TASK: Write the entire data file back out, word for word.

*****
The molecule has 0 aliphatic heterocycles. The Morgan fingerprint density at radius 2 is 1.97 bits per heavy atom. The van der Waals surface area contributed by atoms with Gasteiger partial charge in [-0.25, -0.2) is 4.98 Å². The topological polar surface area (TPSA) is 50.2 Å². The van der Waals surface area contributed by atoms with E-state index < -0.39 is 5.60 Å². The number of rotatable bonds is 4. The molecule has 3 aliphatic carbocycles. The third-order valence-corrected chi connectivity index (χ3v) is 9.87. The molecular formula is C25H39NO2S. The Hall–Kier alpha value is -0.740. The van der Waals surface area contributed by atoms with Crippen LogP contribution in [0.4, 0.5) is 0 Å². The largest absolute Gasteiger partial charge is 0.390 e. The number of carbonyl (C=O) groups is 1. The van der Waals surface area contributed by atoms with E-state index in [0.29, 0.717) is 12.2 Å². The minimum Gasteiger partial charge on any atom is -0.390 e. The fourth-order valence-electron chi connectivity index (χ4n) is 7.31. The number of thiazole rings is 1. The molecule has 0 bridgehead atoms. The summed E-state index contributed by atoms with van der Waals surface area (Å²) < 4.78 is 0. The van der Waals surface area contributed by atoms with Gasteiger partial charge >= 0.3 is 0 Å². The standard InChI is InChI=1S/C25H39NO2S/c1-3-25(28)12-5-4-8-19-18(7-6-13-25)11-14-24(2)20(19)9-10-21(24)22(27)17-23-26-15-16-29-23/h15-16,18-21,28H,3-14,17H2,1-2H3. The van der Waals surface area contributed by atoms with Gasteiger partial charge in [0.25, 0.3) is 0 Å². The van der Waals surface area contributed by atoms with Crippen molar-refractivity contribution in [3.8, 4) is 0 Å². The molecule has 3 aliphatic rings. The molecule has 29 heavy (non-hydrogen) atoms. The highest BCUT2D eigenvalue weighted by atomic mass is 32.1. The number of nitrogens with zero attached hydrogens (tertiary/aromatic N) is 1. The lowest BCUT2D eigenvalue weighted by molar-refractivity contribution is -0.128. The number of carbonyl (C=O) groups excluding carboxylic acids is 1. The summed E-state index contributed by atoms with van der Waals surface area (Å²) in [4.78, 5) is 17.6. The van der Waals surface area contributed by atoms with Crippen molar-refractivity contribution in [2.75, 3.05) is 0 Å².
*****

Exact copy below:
The molecule has 0 aliphatic heterocycles. The Morgan fingerprint density at radius 2 is 1.97 bits per heavy atom. The van der Waals surface area contributed by atoms with Gasteiger partial charge in [-0.25, -0.2) is 4.98 Å². The topological polar surface area (TPSA) is 50.2 Å². The van der Waals surface area contributed by atoms with E-state index < -0.39 is 5.60 Å². The number of rotatable bonds is 4. The molecule has 3 aliphatic carbocycles. The third-order valence-corrected chi connectivity index (χ3v) is 9.87. The molecular formula is C25H39NO2S. The Hall–Kier alpha value is -0.740. The van der Waals surface area contributed by atoms with Crippen LogP contribution in [0.4, 0.5) is 0 Å². The largest absolute Gasteiger partial charge is 0.390 e. The number of carbonyl (C=O) groups is 1. The van der Waals surface area contributed by atoms with E-state index in [0.29, 0.717) is 12.2 Å². The minimum Gasteiger partial charge on any atom is -0.390 e. The fourth-order valence-electron chi connectivity index (χ4n) is 7.31. The number of thiazole rings is 1. The molecule has 0 bridgehead atoms. The summed E-state index contributed by atoms with van der Waals surface area (Å²) < 4.78 is 0. The van der Waals surface area contributed by atoms with Gasteiger partial charge >= 0.3 is 0 Å². The standard InChI is InChI=1S/C25H39NO2S/c1-3-25(28)12-5-4-8-19-18(7-6-13-25)11-14-24(2)20(19)9-10-21(24)22(27)17-23-26-15-16-29-23/h15-16,18-21,28H,3-14,17H2,1-2H3. The van der Waals surface area contributed by atoms with Gasteiger partial charge in [0.25, 0.3) is 0 Å². The van der Waals surface area contributed by atoms with Crippen molar-refractivity contribution in [3.8, 4) is 0 Å². The molecule has 3 aliphatic rings. The molecule has 29 heavy (non-hydrogen) atoms. The highest BCUT2D eigenvalue weighted by atomic mass is 32.1. The number of nitrogens with zero attached hydrogens (tertiary/aromatic N) is 1. The lowest BCUT2D eigenvalue weighted by molar-refractivity contribution is -0.128. The number of carbonyl (C=O) groups excluding carboxylic acids is 1. The summed E-state index contributed by atoms with van der Waals surface area (Å²) in [4.78, 5) is 17.6. The van der Waals surface area contributed by atoms with Crippen molar-refractivity contribution in [2.75, 3.05) is 0 Å².